AAMP Executive Director Chris Young was in Washington D.C. on Tuesday, February 20th to meet with FSIS Acting administrator Paul Kiecker and members of his policy staff. Young was Joined by two representatives of the North American Meat Institute. There were several items discussed of importance to the industry surrounding policy and guidelines, but the main focus of the meeting was the Revised Appendix A&B.

Both associations expressed several concerns with the document including the science behind it, why FSIS felt the need to move away from the original guidance and how FSIS came up with the number of 500 samples in order to validate and verify any differing process. The outcome of the meeting is that FSIS is continuing to work on responding to the comments and is open to the industry providing scientific opposition to science they have based the new guidance on as well as working with industry as they finalize the document. FSIS also agreed to provide industry and inspection personnel with a notice to clarify that industry is able to use the original Appendix A&B while the revised guidance is being finalized. This is a win for us, as there will be a clear message going out to both industry and inspection.


As of now we have not seen that notice, and FSIS has reached out to discuss the issues AAMP has with the Revised Appendix A & B after reading AAMP’s comments. Young made a phone call with FSIS Policy staff to discuss the issues small plants face and how the enforcement is not consistent or clear. Young expressed again a need for a notice to the industry and inspection that we did not need to follow this until FSIS had reviewed all comments and finalized the document. Young was told that FSIS management was working on the notice, and we should see something soon. Be looking for AAMP to publish this notice in the near future across all of its media outlets. If you have been asked to change your HACCP plan to meet the new guidance document, you do not need to.

FSIS and AAMP have begun working more closely on other issues. FSIS has reached out to AAMP recently and asked for our input and insight on some guidance documents that were up for comment at the end of last year, and FSIS is preparing to respond to those comments and issue the new or revised guidance documents. AAMP has expressed a desire to help FSIS as it reviews policy and guidance documents and creates new ones. AAMP would offer our thoughts on how they would impact small processors and make suggestions on changes that would still allow FSIS to achieve what they would like without as much impact on small processors. Moving forward AAMP and FSIS have agreed to meet at least quarterly and more frequently as needed as issues arise. We are encouraged by the open and honest lines of communication that is happening and look forward to continued conversations on behalf of small processors.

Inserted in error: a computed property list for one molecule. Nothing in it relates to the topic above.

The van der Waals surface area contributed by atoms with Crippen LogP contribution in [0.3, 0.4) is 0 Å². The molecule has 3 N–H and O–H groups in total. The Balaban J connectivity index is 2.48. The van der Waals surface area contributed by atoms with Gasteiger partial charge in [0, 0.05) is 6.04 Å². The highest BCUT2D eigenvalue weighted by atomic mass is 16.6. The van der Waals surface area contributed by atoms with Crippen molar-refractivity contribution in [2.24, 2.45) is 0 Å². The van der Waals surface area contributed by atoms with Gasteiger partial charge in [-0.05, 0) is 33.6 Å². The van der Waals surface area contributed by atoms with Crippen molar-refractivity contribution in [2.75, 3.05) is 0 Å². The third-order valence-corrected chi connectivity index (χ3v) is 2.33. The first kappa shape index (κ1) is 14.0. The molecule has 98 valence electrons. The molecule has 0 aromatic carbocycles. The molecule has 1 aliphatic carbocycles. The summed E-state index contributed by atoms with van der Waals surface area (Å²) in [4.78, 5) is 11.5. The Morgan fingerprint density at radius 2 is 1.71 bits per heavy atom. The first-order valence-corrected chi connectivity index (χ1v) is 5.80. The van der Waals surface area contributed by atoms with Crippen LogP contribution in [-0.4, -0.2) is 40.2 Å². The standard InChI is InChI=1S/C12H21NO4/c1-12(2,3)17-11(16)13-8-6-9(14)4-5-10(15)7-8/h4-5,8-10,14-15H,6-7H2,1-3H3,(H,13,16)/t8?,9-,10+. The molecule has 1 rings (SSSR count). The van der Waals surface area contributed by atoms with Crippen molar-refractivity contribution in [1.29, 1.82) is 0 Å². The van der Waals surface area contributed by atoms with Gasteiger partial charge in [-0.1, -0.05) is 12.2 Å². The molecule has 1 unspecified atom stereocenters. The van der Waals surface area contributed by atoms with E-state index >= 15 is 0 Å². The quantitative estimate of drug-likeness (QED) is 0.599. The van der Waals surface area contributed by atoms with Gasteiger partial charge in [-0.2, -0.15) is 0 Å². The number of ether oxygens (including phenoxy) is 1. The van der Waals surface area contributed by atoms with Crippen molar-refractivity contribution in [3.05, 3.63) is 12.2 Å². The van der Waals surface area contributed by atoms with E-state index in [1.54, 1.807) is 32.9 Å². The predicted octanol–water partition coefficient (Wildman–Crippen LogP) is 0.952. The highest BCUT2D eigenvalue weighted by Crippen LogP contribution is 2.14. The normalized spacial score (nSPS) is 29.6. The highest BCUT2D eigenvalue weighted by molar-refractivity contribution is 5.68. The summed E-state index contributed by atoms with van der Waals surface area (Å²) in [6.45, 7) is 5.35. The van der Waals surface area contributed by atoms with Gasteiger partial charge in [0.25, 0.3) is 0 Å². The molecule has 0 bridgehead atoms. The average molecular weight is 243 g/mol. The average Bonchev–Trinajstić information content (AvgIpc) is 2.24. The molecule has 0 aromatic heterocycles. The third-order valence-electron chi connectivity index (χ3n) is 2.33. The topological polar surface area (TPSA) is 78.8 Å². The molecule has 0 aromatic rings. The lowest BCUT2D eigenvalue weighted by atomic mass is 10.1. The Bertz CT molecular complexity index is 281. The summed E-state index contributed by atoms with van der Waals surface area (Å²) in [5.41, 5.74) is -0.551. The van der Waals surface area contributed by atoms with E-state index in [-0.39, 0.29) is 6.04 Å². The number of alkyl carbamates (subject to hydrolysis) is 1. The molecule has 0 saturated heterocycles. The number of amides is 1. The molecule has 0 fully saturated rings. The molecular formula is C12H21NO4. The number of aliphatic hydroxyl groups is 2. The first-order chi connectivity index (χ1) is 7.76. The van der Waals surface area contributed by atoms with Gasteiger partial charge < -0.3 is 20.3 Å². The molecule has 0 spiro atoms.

Identifying regulatory reform initiatives at USDA

Here is a chance for your voice to be heard. We would encourage AAMP members as well as any other processor to express your thoughts to FSIS during this comment period. We always talk about having a voice, and now is our chance. We need to all comment on the regulations that we feel are unfair and need revision. AAMP will have discussions with FSIS based on industry comments, but it carries more weight and shows a greater need when more people are saying some of the same things. It only takes a few minutes online to submit your comments and let them know what you think. It is time to take a stand and let your voice be heard.

On July 17, 2017, USDA published a request for information, Identifying Regulatory Reform Initiatives, in pursuant with Executive Order 13777—Enforcing the Regulatory Reform Agenda. USDA is requesting ideas from the public on how to provide better customer service and remove unintended barriers to participation in our programs in ways that least interfere with our customers and allow us to accomplish our mission. USDA is asking for public ideas on regulations, guidance documents, or any other policy documents that are in need of reform, for example, ideas to modify, streamline, expand, or repeal those items.

Comments and information are requested on or before July 17, 2018. USDA will review comments in four batches over a one-year period. The cut-off period for comments for the last batch is July 17, 2018.

Comments can be submitted the following two ways:

  • You may submit comments electronically through the Federal eRulemaking Portal at: http://www.regulations.gov.  
  • Submission of comments by mail, hand delivery, or courier: paper, disk, or CD-ROM submissions should be submitted to Office of Budget and Program Analysis, USDA, Jamie L. Whitten Building, Room 101-A, 1400 Independence Ave. SW., Washington, D.C. 20250.

For proper delivery, in your comment specify “Identifying Regulatory Reform Initiatives.” For more information, please visit https://www.feder